• ‘As a sleuth you are poor. You couldn’t detect a bass-drum in a telephone-booth.’
  • Henry glanced hastily at the mirror. Yes, he did look rather old. He must have overdone some of the lines on his forehead. He looked something between a youngish centenarian and a nonagenarian who had seen a good deal of trouble.
  • There are some things a chappie's mind absolutely refuses to picture, and Aunt Julia singing 'Rumpty-tiddley-umpty-ay' is one of them.

Piccadilly Jim (1918)

  • He wore the unmistakable look of a man about to be present at a row between women, and only a wet cat in a strange backyard bears itself with less jauntiness than a man faced by such a prospect.

The Adventures of Sally (1922)

  • And she's got brains enough for two, which is the exact quantity the girl who marries you will need.
  • The fascination of shooting as a sport depends almost wholly on whether you are at the right or wrong end of the gun.
  • It is a good rule in life never to apologize. The right sort of people do not want apologies, and the wrong sort take a mean advantage of them.
  • A man's subconscious self is not the ideal companion. It lurks for the greater part of his life in some dark den of its own, hidden away, and emerges only to taunt and deride and increase the misery of a miserable hour.
  • At the age of eleven or thereabouts women acquire a poise and an ability to handle difficult situations which a man, if he is lucky, manages to achieve somewhere in the later seventies.
  • Boyhood, like measles, is one of those complaints which a man should catch young and have done with, for when it comes in middle life it is apt to be serious.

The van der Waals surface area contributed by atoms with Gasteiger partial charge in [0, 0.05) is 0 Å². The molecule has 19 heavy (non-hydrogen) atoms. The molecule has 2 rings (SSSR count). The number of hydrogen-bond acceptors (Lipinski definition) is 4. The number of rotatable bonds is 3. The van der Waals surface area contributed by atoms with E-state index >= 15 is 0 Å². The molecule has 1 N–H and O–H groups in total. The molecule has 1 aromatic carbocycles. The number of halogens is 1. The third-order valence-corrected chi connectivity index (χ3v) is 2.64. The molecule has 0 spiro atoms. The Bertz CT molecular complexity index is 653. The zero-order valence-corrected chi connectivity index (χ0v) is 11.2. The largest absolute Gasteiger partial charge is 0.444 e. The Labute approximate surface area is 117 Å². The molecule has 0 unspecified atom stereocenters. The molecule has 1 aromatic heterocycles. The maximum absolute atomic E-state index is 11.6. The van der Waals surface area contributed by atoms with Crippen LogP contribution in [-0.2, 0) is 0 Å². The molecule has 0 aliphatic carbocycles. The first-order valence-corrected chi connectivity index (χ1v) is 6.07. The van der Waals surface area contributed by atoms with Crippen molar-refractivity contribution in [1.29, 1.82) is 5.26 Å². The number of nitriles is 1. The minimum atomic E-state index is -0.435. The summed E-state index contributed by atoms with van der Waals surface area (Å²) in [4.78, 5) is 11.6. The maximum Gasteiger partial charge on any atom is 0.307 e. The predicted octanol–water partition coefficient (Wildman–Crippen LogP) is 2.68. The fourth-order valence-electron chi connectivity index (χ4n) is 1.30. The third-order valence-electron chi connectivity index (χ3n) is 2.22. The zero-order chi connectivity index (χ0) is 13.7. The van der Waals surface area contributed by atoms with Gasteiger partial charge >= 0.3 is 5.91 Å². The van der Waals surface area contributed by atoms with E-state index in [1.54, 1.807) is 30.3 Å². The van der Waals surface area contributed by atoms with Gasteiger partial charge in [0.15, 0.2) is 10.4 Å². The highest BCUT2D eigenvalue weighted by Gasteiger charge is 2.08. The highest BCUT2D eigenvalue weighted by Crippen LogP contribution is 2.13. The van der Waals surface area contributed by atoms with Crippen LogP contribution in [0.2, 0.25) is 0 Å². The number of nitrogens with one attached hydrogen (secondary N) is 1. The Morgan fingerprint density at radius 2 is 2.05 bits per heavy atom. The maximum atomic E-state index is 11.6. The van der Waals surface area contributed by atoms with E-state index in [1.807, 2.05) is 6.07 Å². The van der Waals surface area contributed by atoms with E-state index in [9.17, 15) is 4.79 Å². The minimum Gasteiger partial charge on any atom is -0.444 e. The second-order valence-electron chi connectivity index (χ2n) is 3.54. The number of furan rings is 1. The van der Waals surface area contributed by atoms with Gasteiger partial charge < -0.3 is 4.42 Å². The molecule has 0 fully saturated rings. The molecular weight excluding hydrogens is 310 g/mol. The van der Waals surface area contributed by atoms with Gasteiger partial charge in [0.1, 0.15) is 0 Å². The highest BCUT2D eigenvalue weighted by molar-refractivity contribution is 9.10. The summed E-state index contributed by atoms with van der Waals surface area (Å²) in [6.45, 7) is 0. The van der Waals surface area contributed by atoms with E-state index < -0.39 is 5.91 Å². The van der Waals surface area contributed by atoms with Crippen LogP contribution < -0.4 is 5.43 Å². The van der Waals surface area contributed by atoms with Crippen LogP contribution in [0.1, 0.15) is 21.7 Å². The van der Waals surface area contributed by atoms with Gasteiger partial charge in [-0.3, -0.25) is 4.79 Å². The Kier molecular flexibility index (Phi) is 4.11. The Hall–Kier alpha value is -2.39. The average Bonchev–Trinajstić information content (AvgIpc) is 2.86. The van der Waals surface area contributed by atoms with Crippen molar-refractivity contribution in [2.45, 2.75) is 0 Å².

• Has anybody ever seen a drama critic in the daytime? Of course not. They come out after dark, up to no good.
  • He trusted neither of them as far as he could spit, and he was a poor spitter, lacking both distance and control.
  • It was one of those cold, clammy, accusing sort of eyes--the kind that makes you reach up to see if your tie is straight: and he looked at me as I were some sort of unnecessary product which Cuthbert the Cat had brought in after a ramble among the local ash-cans.
  • It was a cold, disapproving gaze, such as a fastidious luncher who was not fond of caterpillars might have directed at one which he had discovered in his portion of salad...

The Girl on the Boat (1922)

  • Dark hair fell in a sweep over his forehead. He looked like a man who would write vers libre, as indeed he did.

The Clicking Of Cuthbert (1922)

  • Love has had a lot of press-agenting from the oldest times; but there are higher, nobler things than love.
  • He was not a man who prattled readily, especially in a foreign tongue. He gave the impression that each word was excavated from his interior by some up-to-date process of mining.